Today and interview with Andreia White Tavares. Spotter for our Lisbon cityblog!
Can you tell us a bit about yourself?
I’m often mistaken for a tourist in my home city. No, being blonde doesn’t fit the typical picture of a “local” here. Besides, being Portuguese/American and with many international friends, I have the terrible habit of unconsciously switching between Portuguese and English (even in mid-sentence!), which I suppose doesn’t help matters. But the duality is kind of fun, almost like going incognito…
I’ve lived in the Lisbon area for most of my life, with the exception of 8 years abroad, split evenly between London and New York. Lisbon doesn’t have the wow factor of either of those cities, and people sometimes ask me why I came back. I chose to return because this is “home”, although I admit there have been times I’ve questioned the decision myself…and then I go and fall in love with Lisbon all over again and I just know.
I am both a homemaker and a travel junkie; so whilst I love having my apartment and “nesting”, I need at least one good, long trip a year. Usually, the farther away, the better, so I’ve spent time in places like Buenos Aires, Nairobi and Bangkok, but still haven’t been to Paris. Go figure.
I’m passionate about photography and love how it’s helped me see the most mundane things in a different light. I recently exhibited in Lisbon with some friends for the first time and had a blast, so that’s definitely a project to be repeated.
How do you like being a Spotter?
I love being a Spotter! Most notably, it’s encouraged me to talk to people I might not have before. I now regularly strike up a conversation with restaurateurs, cooks, shopkeepers, and ask them questions about their business, their vision. I’ve experienced my city in a whole new way. More discerning, more objective, but also from a more human perspective.
Before writing about the chestnut seller, for instance, I chatted to him for at least a half hour, whereas before I would have gotten my chestnuts, paid, and left. Besides being a very sweet man, I learned that he loved what he did, that he’d been at it for a very long time, and listened to some hopelessly romantic stories of how several couples had first met while waiting in line for his chestnuts (and had come back to tell him so!).
One of the Lisbon’s selling points is that it strikes the perfect balance between new and old. So true! One moment you find yourself at an avant-garde art exhibit and another sitting at an age-old café being waited on by staff who’ve been there for almost as long. The most exciting thing about life is that it’s all about contrasts, and Lisbon matches that to a tee.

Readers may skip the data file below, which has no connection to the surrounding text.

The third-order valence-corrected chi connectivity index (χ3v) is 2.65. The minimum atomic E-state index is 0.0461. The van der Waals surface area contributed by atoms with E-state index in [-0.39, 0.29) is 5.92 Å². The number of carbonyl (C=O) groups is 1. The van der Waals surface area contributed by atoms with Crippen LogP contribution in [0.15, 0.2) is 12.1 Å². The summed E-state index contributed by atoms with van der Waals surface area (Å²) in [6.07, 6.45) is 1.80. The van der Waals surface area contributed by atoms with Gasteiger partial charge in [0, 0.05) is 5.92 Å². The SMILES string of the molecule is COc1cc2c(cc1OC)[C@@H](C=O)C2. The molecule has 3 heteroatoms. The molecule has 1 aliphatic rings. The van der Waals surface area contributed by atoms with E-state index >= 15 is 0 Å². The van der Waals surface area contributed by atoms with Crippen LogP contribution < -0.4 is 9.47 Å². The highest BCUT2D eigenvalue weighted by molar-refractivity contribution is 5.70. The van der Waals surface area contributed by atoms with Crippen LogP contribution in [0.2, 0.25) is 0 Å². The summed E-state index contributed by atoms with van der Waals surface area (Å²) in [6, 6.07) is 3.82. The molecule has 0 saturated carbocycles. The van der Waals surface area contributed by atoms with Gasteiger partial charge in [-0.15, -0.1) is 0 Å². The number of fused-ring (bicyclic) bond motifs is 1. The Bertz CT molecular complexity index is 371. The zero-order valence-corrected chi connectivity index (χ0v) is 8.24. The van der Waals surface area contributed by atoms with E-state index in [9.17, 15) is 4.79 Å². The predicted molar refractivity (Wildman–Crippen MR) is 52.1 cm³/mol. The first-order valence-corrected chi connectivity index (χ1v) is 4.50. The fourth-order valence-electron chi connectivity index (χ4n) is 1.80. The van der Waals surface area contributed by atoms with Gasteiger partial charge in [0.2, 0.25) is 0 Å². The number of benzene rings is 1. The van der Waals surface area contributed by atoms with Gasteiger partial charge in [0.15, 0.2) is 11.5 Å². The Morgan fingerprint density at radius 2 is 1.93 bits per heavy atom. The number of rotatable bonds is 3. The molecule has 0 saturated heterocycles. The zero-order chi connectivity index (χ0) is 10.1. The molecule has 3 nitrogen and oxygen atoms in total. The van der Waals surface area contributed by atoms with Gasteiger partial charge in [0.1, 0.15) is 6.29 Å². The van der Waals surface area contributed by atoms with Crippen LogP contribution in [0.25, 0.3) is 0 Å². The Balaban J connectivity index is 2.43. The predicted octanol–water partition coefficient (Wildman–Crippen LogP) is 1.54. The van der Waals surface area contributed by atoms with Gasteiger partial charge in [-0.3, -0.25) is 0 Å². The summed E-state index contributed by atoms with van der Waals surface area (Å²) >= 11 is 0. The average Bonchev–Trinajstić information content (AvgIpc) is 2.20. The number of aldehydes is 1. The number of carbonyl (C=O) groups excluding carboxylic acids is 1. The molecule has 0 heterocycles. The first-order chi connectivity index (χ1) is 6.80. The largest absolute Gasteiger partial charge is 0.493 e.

Do: Walk. For all of Lisbon’s hills, this is still a city that, is best seen on foot. Besides, there are some streets so narrow and sinuous that you wont get there any other way. And for that matter wear good shoes – cobblestones and heels are not a good match (trust me).
Do: Keep your eyes open for the unexpected. This past summer, for instance, there was a lot going on outdoors, some scheduled, some improvised, like an evening of tango alfresco in Alfama or listening to musicians jam on a guitar and a sax on the steps of the Carmo church in Chiado.
Do: Well, actually “do nothing.” By that I mean, at times, you should take the time to just stop and observe. So plunk your bottom down at a sidewalk café, sip a “bica”, and just people-watch.
What is the most popular neighborhood to live in Lisbon at this moment?
It’s a toss-up. Chiado is most popular during daytime and evening – always teeming with people and packed with cool restaurants, shopping, theatres and museums. But Bairro Alto makes for some good competition – located “next door” (literally across the street) where bars and restaurants turn this old neighborhood into a street party at night. They’re not all that Lisbon has to offer, by any means, but they’re a good start!
Can you describe a perfect day in your city?
A perfect day would start with sleeping in (forgive me but I’m a leo; we like our snoozes). After a late start, I’d head to the river for brunch at À Margem to soak up the sunshine and fresh air, followed by a walk along the river there.
After that I might head to Chiado where I’d spend the afternoon, ahem, window shopping and walk over to Noobai for an afternoon snack.
Dinner at Taberna Ideal or Petiscaria Ideal would be spot on, followed by a couple of hours of caipirinha-fuelled Choro dancing at Lusitano Clube.
Check out all Andreia White Taveres’ articles and the other interviews with our Spotters.